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BACKGROUND: Injury causes significant morbidity and mortality that is sometimes attributed to testosterone and violence. We hypothesized that prescribed testosterone might be associated with the subsequent risk of serious injury.
METHODS: We conducted a self-matched individual-patient exposure-crossover analysis comparing injury risks before and after initiation of testosterone. We selected adults treated with testosterone in Ontario, Canada, from October 1, 2012, to October 1, 2017 (enrollment) and continued until October 1, 2018 (follow-up). The primary outcome was defined as an acute traumatic event that required emergency medical care.
RESULTS: A total of 64,386 patients were treated with testosterone of whom 89% were men with a median age of 52 years. We identified 34,439 serious injuries during the baseline interval before starting testosterone (584 per month) and 7349 serious injuries during the subsequent interval after starting testosterone (565 per month). Rates of injuries were substantially above the population norm in both intervals with no significant increased risk after starting testosterone (relative risk?=?1.00; 95% confidence interval: 0.96-1.04, P?=?0.850). The unchanged risk extended to diverse patients, was observed for different formulations and applied to all injury mechanisms. In contrast, testosterone treatment was associated with a 48% increased risk of a thromboembolic event (relative risk?=?1.48; 95% confidence interval: 1.25-1.74, P < 0.001).
CONCLUSIONS: Testosterone treatment was associated with a substantial baseline risk of serious injury that did not increase further after starting therapy. Physicians prescribing testosterone could consider basic safety reminders to mitigate injury risks.
|Family Medicine (FM)/General Practice (GP)|
|General Internal Medicine-Primary Care(US)|
This is an interesting study with good methods and wide generalizability. The findings are reassuring, but they were unable to capture other violence-related outcomes (e.g. law enforcement trouble, injuries to others).
This research doesn't really answer the question of whether there is a link between testosterone and violence, due to its study design type and short duration. It raises more questions however, as to why individuals with low testosterone may have more presentations for serious injuries.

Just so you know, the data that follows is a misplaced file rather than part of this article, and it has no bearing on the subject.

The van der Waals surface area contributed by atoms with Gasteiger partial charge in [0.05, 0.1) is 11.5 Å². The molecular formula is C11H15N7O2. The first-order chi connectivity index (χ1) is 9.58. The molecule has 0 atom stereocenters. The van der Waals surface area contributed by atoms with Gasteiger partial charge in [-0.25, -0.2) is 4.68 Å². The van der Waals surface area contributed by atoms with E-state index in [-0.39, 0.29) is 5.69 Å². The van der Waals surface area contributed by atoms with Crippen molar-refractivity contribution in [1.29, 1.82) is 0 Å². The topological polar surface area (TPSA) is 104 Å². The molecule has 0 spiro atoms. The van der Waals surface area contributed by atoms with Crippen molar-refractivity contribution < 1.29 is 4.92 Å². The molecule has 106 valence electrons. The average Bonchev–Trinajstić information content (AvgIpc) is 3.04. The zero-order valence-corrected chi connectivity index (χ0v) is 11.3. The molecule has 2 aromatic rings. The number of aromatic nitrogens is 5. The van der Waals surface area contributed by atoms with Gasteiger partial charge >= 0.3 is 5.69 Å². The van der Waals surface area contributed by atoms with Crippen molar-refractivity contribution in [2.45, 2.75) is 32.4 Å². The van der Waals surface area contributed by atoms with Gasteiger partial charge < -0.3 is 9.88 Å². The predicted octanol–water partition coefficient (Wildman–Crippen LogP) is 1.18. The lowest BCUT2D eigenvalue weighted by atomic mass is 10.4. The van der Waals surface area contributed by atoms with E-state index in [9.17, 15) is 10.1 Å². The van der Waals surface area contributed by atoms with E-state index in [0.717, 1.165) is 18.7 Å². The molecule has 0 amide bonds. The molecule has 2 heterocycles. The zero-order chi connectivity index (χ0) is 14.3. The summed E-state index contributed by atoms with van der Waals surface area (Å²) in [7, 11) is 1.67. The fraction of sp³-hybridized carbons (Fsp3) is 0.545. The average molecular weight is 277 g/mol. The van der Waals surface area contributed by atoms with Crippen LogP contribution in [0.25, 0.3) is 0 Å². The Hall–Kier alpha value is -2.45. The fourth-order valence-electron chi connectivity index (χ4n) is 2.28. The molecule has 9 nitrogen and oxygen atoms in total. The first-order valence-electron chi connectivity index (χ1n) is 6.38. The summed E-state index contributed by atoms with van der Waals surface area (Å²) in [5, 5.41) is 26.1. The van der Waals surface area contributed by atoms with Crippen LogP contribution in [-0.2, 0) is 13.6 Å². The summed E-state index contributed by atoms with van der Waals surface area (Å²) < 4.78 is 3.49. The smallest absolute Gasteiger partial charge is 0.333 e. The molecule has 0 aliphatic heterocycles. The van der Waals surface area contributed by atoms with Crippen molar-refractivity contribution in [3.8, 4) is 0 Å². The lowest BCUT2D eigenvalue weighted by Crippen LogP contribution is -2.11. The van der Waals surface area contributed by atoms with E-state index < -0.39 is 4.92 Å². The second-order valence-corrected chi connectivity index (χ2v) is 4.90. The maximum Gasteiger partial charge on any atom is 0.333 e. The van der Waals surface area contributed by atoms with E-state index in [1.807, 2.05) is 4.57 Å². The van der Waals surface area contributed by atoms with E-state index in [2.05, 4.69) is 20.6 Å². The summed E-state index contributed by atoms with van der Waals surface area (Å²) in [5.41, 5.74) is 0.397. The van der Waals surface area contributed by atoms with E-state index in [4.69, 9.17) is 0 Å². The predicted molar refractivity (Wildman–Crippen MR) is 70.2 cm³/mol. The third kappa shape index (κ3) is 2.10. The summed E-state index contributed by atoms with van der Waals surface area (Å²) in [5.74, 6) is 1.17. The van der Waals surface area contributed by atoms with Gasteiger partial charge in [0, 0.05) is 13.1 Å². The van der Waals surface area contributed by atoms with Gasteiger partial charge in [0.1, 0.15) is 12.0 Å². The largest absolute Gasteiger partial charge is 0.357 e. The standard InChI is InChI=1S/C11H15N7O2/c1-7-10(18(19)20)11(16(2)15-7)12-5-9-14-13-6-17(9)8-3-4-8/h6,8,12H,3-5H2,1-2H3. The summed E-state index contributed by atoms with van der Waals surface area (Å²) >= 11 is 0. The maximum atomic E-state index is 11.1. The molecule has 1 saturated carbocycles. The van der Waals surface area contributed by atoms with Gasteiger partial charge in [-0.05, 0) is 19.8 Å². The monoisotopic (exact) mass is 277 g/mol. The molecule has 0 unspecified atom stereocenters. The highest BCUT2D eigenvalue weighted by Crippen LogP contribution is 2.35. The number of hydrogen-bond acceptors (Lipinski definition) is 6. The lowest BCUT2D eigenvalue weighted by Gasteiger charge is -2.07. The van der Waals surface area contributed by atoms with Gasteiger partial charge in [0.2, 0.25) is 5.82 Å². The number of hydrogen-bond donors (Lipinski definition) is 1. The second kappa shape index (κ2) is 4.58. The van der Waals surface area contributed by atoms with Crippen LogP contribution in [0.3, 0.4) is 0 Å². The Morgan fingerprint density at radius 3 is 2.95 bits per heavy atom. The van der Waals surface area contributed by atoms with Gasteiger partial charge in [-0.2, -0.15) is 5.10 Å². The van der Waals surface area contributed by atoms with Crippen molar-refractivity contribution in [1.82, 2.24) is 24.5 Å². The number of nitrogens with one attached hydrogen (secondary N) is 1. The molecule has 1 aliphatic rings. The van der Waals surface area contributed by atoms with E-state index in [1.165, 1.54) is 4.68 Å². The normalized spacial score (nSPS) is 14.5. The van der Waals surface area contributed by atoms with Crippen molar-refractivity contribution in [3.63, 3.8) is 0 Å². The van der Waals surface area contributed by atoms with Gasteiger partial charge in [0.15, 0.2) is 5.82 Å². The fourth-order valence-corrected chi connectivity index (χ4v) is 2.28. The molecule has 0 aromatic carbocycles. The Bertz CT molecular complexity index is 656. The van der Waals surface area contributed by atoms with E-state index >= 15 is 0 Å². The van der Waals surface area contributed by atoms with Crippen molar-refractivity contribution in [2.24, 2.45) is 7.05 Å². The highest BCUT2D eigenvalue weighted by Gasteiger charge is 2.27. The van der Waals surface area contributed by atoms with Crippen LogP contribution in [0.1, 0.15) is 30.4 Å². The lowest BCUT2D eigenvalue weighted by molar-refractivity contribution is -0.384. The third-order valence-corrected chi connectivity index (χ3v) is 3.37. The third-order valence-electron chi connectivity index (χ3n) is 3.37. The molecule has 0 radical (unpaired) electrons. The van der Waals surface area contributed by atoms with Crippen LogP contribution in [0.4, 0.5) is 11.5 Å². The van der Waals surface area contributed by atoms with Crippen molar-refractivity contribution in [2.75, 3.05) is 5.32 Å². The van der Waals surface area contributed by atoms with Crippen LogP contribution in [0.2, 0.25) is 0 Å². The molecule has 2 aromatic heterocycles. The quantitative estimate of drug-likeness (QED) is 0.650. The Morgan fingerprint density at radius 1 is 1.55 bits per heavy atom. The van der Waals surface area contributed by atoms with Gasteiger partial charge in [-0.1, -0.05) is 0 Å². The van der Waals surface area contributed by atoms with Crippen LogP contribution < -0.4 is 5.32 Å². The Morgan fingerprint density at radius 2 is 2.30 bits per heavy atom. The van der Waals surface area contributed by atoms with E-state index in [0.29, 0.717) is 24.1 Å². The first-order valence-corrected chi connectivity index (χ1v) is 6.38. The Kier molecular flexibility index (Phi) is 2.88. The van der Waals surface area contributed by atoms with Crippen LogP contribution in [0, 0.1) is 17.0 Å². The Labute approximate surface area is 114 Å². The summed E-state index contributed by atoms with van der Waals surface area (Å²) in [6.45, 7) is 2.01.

This is a really interesting study. Testosterone prescribing is increasing. The most significant finding is that the population of people coming for testosterone therapy are substantially more at risk of serious injury than the general population, but that this risk in not further increased by being prescribed testosterone. The thromboembolic risks of testosterone therapy are already known but are emphasised.
Clever study. It's interesting that this is such a high risk population.
This study has multiple design flaws making interpretation difficult. Other studies have already demonstrated that testosterone is associated with increased risk of thrombotic disease, CV disease, and prostate cancer and should not be prescribed unless there are clear benefits that outweigh these risks.
As an internist, I find the main result initially appeared unexpected but when I consider the patients who may go to clinics such as those in the U.S. that advertise on TV promising to "increase virility" and help men "please the ladies" if they just come on in for a prescription, I suspect an underlying high injury rate may be present. I, and many colleagues, are well aware of the multiple risks of exogenous testosterone and the vast inappropriate prescribing of this drug. The authors note the limitations of the study, and did not have a way to determine the amount of injury to people other than the patient, which would have been helpful.
Does not really seem to amount to much at all. People (including women, it seems) who are about to be prescribed testosterone have higher than normal risk for injury, and when they use testosterone, they continue to have higher than normal (but perhaps slightly reduced) risk. My guess would be that people seeking testosterone are more physically active (going to gyms, playing sports, running, and who knows what else) than people not seeking testosterone (after all, they may be more concerned about real or imagined physical declines with age) and so are more likely to have injuries. Now, if the data showed that men taking testosterone were more likely to be injured in bar fights than similar men not taking testosterone, that would be interesting . . . but this is far from that kind of data